Yin Lihua (Chinese: 陰麗華; 5–64 AD), formally Empress Guanglie (光烈皇后), was an empress during the Eastern Han Dynasty. She was the second empress of her husband Emperor Guangwu (Liu Xiu), even though she married him as his wife before his first empress, Guo Shengtong, did. She was famed for her beauty and meekness. (Her posthumous name started a trend for the rest of the Eastern Han, where empresses' posthumous names were formed not just from their husbands' posthumous names, as was customary during the preceding Western Han, but used part of their husbands' posthumous names along with an additional descriptive character.)
|Died||64 (aged 58–59)|
|Spouse||Emperor Guangwu of Han|
|Issue||Emperor Ming of Han|
Family background and marriage to Liu XiuEdit
Yin Lihua was born and grew up in Nanyang Commandery (roughly modern Nanyang, Henan) -- the same commandery that her eventual husband came from. While they were young, he was enamored with her beauty. According to Hou Han Shu, when Liu Xiu was visiting the capital Chang'an, he became impressed with the mayor of the capital (zhijinyu, 執金吾) and, already impressed by Yin's beauty, he made the remarks: "If I were to be an official, I want to be zhijinyu; if I were to marry, I want to marry Yin Lihua".
Yin's father Yin Mu (阴睦) died early when she was six. Her mother's family name was Deng (鄧). She had at least four brothers—Yin Xing (陰興), Yin Jiu (陰就), Yin Shi (陰識), and Yin Xin (陰訢). Yin Xing and Yin Xin were born of the same mother as she; Yin Shi was born of her father's previous wife; it is not clear who was the mother of Yin Jiu.) According to Hou Han Shu, the Yins were descended from the famed Spring and Autumn period Qi prime minister Guan Zhong.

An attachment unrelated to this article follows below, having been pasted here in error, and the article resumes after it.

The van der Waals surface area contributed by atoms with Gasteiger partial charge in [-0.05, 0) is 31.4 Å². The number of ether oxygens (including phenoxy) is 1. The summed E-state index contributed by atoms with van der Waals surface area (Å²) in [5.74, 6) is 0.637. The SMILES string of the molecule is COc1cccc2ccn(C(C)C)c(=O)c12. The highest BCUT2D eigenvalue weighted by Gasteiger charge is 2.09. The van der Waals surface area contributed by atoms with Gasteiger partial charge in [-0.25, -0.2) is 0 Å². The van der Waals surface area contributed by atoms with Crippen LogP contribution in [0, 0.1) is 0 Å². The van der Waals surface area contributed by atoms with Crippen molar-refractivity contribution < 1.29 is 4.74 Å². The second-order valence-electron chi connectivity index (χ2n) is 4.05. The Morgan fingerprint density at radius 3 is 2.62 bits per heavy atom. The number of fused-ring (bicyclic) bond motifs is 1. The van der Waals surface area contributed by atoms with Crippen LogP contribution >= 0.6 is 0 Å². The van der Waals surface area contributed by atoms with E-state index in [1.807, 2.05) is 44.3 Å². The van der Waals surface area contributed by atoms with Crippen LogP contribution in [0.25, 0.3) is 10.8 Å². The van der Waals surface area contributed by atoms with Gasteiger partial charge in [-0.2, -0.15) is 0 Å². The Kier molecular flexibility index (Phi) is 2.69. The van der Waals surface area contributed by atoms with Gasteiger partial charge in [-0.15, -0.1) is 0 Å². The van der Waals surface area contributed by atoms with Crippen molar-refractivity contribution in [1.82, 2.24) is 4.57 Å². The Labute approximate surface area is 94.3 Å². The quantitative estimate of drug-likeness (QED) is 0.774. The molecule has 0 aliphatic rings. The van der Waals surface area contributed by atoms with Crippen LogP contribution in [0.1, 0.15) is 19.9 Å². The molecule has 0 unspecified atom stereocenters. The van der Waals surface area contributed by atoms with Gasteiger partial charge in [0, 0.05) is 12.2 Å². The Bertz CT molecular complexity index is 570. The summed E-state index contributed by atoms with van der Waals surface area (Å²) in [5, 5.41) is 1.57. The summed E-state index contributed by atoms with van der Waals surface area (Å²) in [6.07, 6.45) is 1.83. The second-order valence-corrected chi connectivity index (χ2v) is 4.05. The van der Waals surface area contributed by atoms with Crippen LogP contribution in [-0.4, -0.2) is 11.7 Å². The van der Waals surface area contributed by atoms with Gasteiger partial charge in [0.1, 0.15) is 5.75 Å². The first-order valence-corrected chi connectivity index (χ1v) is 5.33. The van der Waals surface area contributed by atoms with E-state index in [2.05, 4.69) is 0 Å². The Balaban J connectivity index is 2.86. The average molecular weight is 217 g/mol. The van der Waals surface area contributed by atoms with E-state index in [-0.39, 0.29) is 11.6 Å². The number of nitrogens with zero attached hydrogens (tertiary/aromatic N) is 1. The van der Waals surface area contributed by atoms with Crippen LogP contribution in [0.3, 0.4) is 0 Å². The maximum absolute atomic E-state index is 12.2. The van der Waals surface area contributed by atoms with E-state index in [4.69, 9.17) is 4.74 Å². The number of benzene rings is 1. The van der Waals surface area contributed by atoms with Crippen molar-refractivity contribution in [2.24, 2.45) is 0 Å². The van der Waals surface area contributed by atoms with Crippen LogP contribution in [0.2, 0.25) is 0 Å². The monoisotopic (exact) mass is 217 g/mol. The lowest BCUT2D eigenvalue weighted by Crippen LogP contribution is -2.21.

In 23, while Liu Xiu was an official in the newly reestablished Han government of Gengshi Emperor, he was married to Yin Lihua. Later, when he was dispatched by Gengshi Emperor to the region north of the Yellow River, she returned home.
As imperial consortEdit
Liu Xiu eventually broke away from Gengshi Emperor, and he proclaimed himself emperor of Han in 25 (as Emperor Guangwu). Later that year, when he captured Luoyang to be his capital, he dispatched subordinates to bring Yin to the capital and made her an imperial consort. At that time, however, he was also married to Guo Shengtong, the niece of the regional warlord Liu Yang (劉楊), the Prince of Zhending, and Guo had given birth to a son, Liu Jiang (劉疆).
In 26, Emperor Guangwu was prepared to create an empress, and he favored his first love, Consort Yin. However, Consort Yin had not yet had a son by that point, and she declined the empress position and endorsed Consort Guo. Emperor Guangwu therefore made Guo empress and her son Prince Jiang crown prince.
In 33, Lady Deng and Yin Xin were killed by robbers. Emperor Guangwu greatly mourned them, and he made Yin Jiu a marquess and tried to make Yin Xing a marquess as well, but the humble Yin Xing declined and further instructed Consort Yin to be always humble and not seeking to honor her relatives. She took the advice to heart.